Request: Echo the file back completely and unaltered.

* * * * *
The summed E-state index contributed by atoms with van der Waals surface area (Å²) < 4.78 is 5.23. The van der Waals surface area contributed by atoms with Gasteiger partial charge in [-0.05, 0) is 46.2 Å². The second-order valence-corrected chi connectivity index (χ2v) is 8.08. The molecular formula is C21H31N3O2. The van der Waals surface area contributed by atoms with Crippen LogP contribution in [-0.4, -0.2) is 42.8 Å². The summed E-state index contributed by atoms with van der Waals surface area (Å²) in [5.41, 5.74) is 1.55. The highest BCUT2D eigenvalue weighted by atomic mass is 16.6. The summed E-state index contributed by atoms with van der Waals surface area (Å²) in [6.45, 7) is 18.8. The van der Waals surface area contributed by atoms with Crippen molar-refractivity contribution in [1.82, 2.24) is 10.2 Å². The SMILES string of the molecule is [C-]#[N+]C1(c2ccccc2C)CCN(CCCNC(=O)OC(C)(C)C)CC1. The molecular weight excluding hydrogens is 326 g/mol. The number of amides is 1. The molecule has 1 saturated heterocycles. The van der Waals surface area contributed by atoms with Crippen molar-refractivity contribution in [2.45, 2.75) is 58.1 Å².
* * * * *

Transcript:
The summed E-state index contributed by atoms with van der Waals surface area (Å²) < 4.78 is 5.23. The van der Waals surface area contributed by atoms with Gasteiger partial charge in [-0.05, 0) is 46.2 Å². The second-order valence-corrected chi connectivity index (χ2v) is 8.08. The molecular formula is C21H31N3O2. The van der Waals surface area contributed by atoms with Crippen LogP contribution in [-0.4, -0.2) is 42.8 Å². The summed E-state index contributed by atoms with van der Waals surface area (Å²) in [5.41, 5.74) is 1.55. The highest BCUT2D eigenvalue weighted by atomic mass is 16.6. The summed E-state index contributed by atoms with van der Waals surface area (Å²) in [6.45, 7) is 18.8. The van der Waals surface area contributed by atoms with Crippen molar-refractivity contribution in [1.82, 2.24) is 10.2 Å². The SMILES string of the molecule is [C-]#[N+]C1(c2ccccc2C)CCN(CCCNC(=O)OC(C)(C)C)CC1. The molecular weight excluding hydrogens is 326 g/mol. The number of amides is 1. The molecule has 1 saturated heterocycles. The van der Waals surface area contributed by atoms with Crippen molar-refractivity contribution in [2.45, 2.75) is 58.1 Å².